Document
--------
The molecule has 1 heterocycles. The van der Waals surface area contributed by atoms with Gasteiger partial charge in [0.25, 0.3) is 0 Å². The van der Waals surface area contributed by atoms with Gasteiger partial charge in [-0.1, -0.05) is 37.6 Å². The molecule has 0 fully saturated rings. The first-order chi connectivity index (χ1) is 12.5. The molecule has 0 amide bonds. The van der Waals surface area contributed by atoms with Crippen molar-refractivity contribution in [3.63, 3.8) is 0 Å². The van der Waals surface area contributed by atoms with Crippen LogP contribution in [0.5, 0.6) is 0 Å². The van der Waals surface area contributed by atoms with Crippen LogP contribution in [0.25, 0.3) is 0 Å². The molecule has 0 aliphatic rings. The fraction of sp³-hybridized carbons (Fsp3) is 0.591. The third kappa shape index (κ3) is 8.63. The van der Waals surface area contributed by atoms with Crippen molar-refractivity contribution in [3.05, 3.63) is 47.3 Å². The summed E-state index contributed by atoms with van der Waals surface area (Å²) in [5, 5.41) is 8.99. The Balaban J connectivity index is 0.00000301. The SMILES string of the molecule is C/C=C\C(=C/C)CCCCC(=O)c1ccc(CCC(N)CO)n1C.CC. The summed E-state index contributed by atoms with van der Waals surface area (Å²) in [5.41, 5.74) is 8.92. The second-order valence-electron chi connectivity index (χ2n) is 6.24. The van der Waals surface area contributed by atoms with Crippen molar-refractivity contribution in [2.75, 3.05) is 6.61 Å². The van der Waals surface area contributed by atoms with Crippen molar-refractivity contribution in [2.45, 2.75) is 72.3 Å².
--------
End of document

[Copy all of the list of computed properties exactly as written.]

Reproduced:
The molecule has 1 heterocycles. The van der Waals surface area contributed by atoms with Gasteiger partial charge in [0.25, 0.3) is 0 Å². The van der Waals surface area contributed by atoms with Gasteiger partial charge in [-0.1, -0.05) is 37.6 Å². The molecule has 0 fully saturated rings. The first-order chi connectivity index (χ1) is 12.5. The molecule has 0 amide bonds. The van der Waals surface area contributed by atoms with Crippen molar-refractivity contribution in [3.63, 3.8) is 0 Å². The van der Waals surface area contributed by atoms with Crippen LogP contribution in [0.5, 0.6) is 0 Å². The van der Waals surface area contributed by atoms with Crippen LogP contribution in [0.25, 0.3) is 0 Å². The molecule has 0 aliphatic rings. The fraction of sp³-hybridized carbons (Fsp3) is 0.591. The third kappa shape index (κ3) is 8.63. The van der Waals surface area contributed by atoms with Crippen molar-refractivity contribution in [3.05, 3.63) is 47.3 Å². The summed E-state index contributed by atoms with van der Waals surface area (Å²) in [5, 5.41) is 8.99. The Balaban J connectivity index is 0.00000301. The SMILES string of the molecule is C/C=C\C(=C/C)CCCCC(=O)c1ccc(CCC(N)CO)n1C.CC. The summed E-state index contributed by atoms with van der Waals surface area (Å²) in [5.41, 5.74) is 8.92. The second-order valence-electron chi connectivity index (χ2n) is 6.24. The van der Waals surface area contributed by atoms with Crippen molar-refractivity contribution in [2.75, 3.05) is 6.61 Å². The van der Waals surface area contributed by atoms with Crippen molar-refractivity contribution in [2.45, 2.75) is 72.3 Å².